Japanese Studies HKU School of Modern Languages and Cultures HKU
HomeStaffProgrammeStudy in JapanScholarshipsInternshipSummerStudentsNewsLinksContact

Academic Staff
Back

Dr. Daniel Trambaiolo
BSc (Hons)/BA Sydney; PhD (Molecular Biology) Cantab; PhD (History of Science) Princeton

Programme Director
Assistant Professor

Email: trambaiolo@hku.hk

Daniel Marco Trambaiolo


Daniel Trambaiolo is Assistant Professor & Programme Director in the Japanese Studies Program.

His research explores the history of medicine in Tokugawa Japan (1600-1868), a period when Japanese doctors developed distinctive new styles of medical practice by taking inspiration from Chinese and European medical writings and conducting their own practical investigations into diseases and methods of treatment.

His book manuscript, Ancient Texts and New Cures: Transformations of Medical Knowledge in Early Modern Japan, focuses on a group of doctors in eighteenth-century Kyoto who sought to restore the lost art of medicine that they claimed had existed in ancient China. Despite their emphasis on restoration of the past, these doctors ended up establishing the intellectual foundations for entirely new styles of medicine, including the importation of European anatomical and medical knowledge.

In addition, he is interested in exploring how the trade in pharmaceutical substances shaped the development of knowledge about plants, animals and minerals in early modern East Asia. The history of these drugs allows us explore the material connections between networks of commercial and intellectual exchange and to understand how different social groups contributed to the emergence of new styles of pharmacological knowledge.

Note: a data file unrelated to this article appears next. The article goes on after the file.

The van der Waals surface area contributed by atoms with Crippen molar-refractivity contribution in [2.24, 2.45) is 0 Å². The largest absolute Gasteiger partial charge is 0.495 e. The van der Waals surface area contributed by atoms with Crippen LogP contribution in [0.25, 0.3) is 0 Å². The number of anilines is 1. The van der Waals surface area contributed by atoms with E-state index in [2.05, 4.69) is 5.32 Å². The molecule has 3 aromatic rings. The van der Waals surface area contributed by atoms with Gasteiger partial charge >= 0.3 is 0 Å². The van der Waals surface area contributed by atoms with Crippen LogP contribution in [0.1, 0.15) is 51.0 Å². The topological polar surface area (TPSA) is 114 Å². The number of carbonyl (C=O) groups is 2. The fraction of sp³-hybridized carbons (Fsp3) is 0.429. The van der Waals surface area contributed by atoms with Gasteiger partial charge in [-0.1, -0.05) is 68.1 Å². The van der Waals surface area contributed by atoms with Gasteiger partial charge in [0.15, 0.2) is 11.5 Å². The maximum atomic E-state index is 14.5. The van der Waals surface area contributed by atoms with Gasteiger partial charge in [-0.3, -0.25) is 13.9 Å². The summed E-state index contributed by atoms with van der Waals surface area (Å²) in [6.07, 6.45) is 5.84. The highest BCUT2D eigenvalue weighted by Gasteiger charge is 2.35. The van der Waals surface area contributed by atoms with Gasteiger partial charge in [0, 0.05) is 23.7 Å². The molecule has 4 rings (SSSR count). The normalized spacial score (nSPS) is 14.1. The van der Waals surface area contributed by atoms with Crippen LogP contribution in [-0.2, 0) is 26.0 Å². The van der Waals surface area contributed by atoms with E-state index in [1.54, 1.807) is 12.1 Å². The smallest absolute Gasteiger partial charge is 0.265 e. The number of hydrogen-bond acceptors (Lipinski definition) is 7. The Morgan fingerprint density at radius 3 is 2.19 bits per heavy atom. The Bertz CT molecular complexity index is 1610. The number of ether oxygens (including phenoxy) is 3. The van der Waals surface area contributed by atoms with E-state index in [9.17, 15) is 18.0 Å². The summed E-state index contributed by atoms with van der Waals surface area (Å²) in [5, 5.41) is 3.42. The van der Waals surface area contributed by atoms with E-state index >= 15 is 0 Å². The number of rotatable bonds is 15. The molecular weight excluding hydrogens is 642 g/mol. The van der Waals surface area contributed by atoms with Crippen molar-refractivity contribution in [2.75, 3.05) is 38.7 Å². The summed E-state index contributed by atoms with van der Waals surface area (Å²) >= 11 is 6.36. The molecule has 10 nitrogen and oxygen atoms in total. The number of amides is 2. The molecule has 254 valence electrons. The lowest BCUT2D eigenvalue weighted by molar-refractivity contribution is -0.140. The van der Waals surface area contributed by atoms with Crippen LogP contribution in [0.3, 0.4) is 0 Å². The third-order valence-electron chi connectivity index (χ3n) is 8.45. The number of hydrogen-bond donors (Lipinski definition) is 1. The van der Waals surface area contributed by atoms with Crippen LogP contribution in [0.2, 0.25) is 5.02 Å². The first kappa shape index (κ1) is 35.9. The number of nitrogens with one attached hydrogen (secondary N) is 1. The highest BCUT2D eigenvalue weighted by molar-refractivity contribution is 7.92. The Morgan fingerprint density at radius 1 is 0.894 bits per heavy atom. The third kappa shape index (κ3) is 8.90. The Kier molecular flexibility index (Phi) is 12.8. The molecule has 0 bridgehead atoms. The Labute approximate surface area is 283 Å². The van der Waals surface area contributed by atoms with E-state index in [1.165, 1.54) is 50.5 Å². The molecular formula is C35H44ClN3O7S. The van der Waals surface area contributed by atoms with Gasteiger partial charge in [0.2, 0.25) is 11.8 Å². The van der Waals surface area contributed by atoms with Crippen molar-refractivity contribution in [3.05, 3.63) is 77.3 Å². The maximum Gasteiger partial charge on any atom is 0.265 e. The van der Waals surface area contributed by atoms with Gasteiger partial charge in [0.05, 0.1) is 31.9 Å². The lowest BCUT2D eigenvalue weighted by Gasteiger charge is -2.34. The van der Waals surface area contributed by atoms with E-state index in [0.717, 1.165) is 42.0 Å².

res
Early modern Japan (Tokugawa Period, 1600-1868)
History of science, technology and medicine in East Asia
Cultural interactions between early modern Japan, Korea, China, and Europe

pub
“Mercurial Remedies for Syphilis in Early Modern China and Japan.” Asiatische Studien/Etudes Asiatiques 69.4 (2015), in press.
“Old Texts and New Medical Ideas: ‘Ancient Formulas’ in Eighteenth-Century Japan.” In Antiquarianism, Language, and Medical Philology: From Early Modern to Modern Sino-Japanese Medical Discourses, ed. Benjamin Elman, 81–104. Leiden: Brill, 2015.
“Vaccination and the Politics of Medical Knowledge in Nineteenth-Century Japan.” Bulletin of the History of Medicine 88.3 (2014), 431–456.
“The Languages of Medical Knowledge in Tokugawa Japan.” In Rethinking East Asian Languages, Vernaculars, and Literacies, 1000–1919, ed. Benjamin Elman, 147–168. Leiden: Brill, 2014.
“Diplomatic Journeys and Medical Brush Talks: Eighteenth-Century Dialogues between Korean and Japanese Medicine.” In Orbits, Routes and Vessels: Motion and Knowledge in the Changing Early Modern World, ed. Ofer Gal and Yi Zheng, 93–113. Dordrecht: Springer Verlag, 2014.
“Native and Foreign in Tokugawa Medicine.” Journal of Japanese Studies 39.2 (2013), 299–324.

course
JAPN1011 Introduction to Japanese Studies
JAPN2091 Introduction to Pre-modern Japan
JAPN2092 Early Modern Japan: Age of the Samurai?
JAPN2093 Japan and the World, 1550-1850
JAPN3036 Medicine and Disease in Japanese History
JAPN3037 Readings in Early Modern Japanese Historical Sources

Japanese Studies HKU